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Listener Stories
Yeah No hero
Episode 12
57:41
Listener Stories
Diane plays some of the messages we’ve received from listeners.

If you are having thoughts of suicide, call the National Suicide Prevention Lifeline in the United States at 1-800-273-8255 (TALK). You can find a list of additional resources at SpeakingOfSuicide.com/resources

For more resources on addiction or to get help, please visit: https://www.samhsa.gov/find-help/national-helpline.

More mental health support (via text) can be found at: https://www.crisistextline.org/

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YNINOK-12 ~ Listener Stories

Wed, 5/26 11:25AM • 50:37

SUMMARY KEYWORDS

people, mental health, struggled, life, parents, feel, day, understand, pain, story, dad, depression, brother, mental health services, drugs, deal, diagnosed, years, journey, conversation

SPEAKERS

Karina (listener), Dr. Carl Hart, Byron Bowers, Giovanni (listener), Melissa (listener), Rene Perez Joglar, Demi Lovato, Angel (listener), Alex (listener), Diane Guerrero, Yuri (listener), Rachel (listener)

Diane Guerrero 00:00

Just a head's up, that we are not clinical experts and ,if you need professional help, there will be some links and resources listed in the podcast description, as well as in our newsletter, which you can sign up to receive at Laist.com/newsletters. Greetings and salutations. Welcome to Yeah, No, I'm Not Okay. This is our 12th episode. So exciting. Looking back on this journey, this project has taught me so much. I've learned that I'm the most important person in my life, and that wellness is the most important part in anyone's life. You know, when I started this podcast, I really had no idea how it was going to be received. And all I knew was that I wanted to be honest. And people don't always feel comfortable with honesty. And it was this fear that kept trying to seep into the work but we push through that uncomfortable part. And this project became a place for those who value intense truth and transformation. This show is about creating community and sharing our truth with each other so that we can feel stronger and less alone. So that we can reject and let go of shame. Shame has no place in our lives. We wanted to kick shame in the a** and say, "f**k you shame! You fascist, capitalist, warmonger you!" I'm going to be my whole self, and I'm going to demand and ask for what I need, and I'm going to accept and love who I am. I refuse to be fooled by an oppressive system, and I choose to support and love myself, and uplift my community. I invite you to do the same. Now, I am honored that these messages of revolutionary truth telling are reaching you and touched you enough to share your own stories with me. And so today, we're going to share a few special listener stories with you all. I am so excited to share these amazing stories with you all. Our first call is from Angel in Oregon, who says he was inspired by the conversation I had with Rene aka Residente.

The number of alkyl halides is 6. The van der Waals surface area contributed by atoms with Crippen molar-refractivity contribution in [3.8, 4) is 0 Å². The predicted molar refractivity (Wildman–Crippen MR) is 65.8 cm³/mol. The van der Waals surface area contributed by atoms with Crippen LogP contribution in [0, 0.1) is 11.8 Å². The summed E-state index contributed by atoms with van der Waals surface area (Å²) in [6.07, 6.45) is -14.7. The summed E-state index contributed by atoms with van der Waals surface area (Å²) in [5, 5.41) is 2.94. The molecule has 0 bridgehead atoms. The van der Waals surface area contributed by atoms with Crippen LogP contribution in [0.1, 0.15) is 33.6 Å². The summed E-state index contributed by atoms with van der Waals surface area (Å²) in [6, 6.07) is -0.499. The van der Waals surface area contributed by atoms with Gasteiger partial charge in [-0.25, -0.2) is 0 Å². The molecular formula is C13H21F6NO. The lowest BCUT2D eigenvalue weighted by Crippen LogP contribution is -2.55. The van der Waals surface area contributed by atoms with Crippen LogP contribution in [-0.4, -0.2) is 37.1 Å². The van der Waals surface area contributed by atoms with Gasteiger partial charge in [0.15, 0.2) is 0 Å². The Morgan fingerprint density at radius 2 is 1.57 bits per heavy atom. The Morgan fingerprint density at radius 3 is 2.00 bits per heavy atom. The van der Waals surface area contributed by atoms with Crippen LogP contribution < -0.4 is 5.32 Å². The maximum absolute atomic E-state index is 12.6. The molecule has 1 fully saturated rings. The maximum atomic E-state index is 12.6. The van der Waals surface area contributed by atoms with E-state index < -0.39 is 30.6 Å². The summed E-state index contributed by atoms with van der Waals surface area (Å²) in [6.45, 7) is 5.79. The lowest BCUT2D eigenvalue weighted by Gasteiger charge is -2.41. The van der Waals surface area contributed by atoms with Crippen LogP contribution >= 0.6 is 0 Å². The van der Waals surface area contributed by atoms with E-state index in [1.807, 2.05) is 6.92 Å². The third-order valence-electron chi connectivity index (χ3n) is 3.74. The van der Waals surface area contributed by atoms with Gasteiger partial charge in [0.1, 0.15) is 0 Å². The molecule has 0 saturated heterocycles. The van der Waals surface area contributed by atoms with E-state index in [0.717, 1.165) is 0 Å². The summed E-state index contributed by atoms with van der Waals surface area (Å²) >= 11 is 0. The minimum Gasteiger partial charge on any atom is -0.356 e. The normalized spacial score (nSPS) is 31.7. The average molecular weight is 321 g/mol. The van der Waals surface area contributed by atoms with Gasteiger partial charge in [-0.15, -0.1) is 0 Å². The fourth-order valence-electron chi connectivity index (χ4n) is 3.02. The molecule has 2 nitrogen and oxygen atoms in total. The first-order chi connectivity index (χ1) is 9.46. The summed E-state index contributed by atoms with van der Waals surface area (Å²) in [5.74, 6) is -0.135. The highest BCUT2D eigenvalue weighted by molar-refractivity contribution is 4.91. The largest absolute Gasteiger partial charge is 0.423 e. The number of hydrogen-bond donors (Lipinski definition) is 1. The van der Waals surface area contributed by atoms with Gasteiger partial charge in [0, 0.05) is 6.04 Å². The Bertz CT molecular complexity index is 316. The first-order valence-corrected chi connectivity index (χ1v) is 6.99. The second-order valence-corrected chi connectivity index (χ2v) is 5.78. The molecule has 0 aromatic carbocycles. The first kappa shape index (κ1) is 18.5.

Angel (listener) 02:57